There are instances when a plaintiff or the legal counsel for the prosecution no longer wishes to continue with litigation against the accused or the defendant. When this occurs, a declaration can be made by the prosecutor announcing that his or her client no longer wishes to continue due to lack of evidence to prove guilt, belief that the accused is not guilty, or the accused died. Such a declaration is referred to as Nolle Prosequi.
Nolle Prosequi is a Latin declaration that literally translates to “be unwilling to pursue” and the subsequent meaning of “please do not prosecute.” The legal term has been colloquially shortened to nol pros, and can be declared after indictment and up until before a verdict is given.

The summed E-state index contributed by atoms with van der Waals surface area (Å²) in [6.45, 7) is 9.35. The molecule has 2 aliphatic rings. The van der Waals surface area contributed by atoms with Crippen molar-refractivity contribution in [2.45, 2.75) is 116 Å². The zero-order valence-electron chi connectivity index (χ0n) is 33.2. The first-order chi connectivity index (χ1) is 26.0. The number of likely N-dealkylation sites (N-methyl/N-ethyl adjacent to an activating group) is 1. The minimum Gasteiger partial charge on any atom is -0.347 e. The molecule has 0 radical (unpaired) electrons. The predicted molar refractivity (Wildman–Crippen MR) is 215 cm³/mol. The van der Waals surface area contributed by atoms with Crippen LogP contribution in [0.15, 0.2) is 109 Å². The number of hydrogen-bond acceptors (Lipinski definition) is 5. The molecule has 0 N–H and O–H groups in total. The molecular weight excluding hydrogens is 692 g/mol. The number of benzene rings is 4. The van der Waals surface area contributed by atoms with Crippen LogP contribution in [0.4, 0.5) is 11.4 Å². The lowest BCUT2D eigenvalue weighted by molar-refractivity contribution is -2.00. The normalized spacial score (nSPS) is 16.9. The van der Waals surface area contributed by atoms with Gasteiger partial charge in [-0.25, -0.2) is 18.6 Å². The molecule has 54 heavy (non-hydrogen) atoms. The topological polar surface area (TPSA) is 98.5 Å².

Many reasons exist for a plaintiff in a civil case or a prosecutor in a criminal case to declare nolle prosequi. As aforementioned, it is possible that there is the belief of the defendant’s innocence. This can occur when evidence or testimonies prove that the defendant did not in fact commit whatever offense he or she has been charged of. Another possible event is that the case filed by the prosecution has no proof; thus, the prosecutor declares nolle prosequi, which appears in the case record.
If the defense can prove that there exist fundamental flaws in the case of the prosecution, the case can be declared as nolle prosequi. This can happen if an integral witness provides a testimony contrary to the guilt of the defendant or the witness is discredited.